Background

A growing body of research demonstrates that obesity is highly heritable and severe childhood obesity is largely the result of genetic risk factors interacting with environmental factors that promote obesity. However, public opinion generally holds that obesity results primarily from poor choices and a failure of personal or parental discipline. The present research had a goal of documenting public perceptions about the causes of severe obesity in young children.

Methods

In April 2019, we surveyed a total of 4,018 adults in the U.S., U.K., France, and Italy. Google Consumer Surveys collected representative online samples in these four countries. Each respondent completed only one of two survey questions asking what they believe is the primary cause of severe obesity when it occurs in young children. Respondents could choose between poor diet and exercise habits, poor parenting, excessive marketing of junk food, and genetics and physiology.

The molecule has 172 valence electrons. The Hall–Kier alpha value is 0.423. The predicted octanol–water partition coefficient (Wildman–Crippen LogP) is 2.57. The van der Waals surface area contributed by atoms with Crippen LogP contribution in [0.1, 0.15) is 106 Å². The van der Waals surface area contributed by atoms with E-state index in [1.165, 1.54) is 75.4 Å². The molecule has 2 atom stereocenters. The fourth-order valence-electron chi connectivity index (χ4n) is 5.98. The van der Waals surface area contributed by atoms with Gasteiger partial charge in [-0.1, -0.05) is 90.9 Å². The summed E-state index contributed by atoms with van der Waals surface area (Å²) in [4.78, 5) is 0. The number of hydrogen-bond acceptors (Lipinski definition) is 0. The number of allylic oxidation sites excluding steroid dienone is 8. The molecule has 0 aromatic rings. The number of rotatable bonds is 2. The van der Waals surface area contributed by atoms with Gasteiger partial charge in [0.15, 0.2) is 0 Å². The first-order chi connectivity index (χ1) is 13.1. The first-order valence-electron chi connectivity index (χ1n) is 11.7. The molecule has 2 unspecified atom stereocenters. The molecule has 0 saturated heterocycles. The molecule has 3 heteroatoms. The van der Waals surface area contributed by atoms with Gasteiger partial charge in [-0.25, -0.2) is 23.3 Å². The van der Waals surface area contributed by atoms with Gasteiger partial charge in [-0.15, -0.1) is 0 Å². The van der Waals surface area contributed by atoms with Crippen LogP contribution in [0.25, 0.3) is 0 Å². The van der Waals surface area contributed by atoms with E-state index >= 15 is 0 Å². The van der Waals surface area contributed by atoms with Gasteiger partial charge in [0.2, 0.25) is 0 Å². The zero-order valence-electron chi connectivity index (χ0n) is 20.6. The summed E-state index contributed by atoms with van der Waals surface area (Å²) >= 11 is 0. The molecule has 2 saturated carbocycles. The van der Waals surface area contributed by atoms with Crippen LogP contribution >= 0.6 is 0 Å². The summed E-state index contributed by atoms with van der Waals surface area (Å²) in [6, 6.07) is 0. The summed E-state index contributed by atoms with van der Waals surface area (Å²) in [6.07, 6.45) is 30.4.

Results

In the U.K., U.S., and France, the largest number of respondents identified poor habits as the primary cause of severe obesity in young children. The highest percentage of respondents in the U.K. (56%) made this choice. In Italy, that number was 33%. The most common response in Italy was excessive marketing of junk food (35%). The least common response was genetics and physiology (6-13% of respondents).

Conclusions

Public opinion lends substantial support to the discredited idea that severe childhood obesity is primarily a simple matter of bad dietary and physical activity habits. Conversely, the public seems mostly unaware that genetics and physiology are important factors.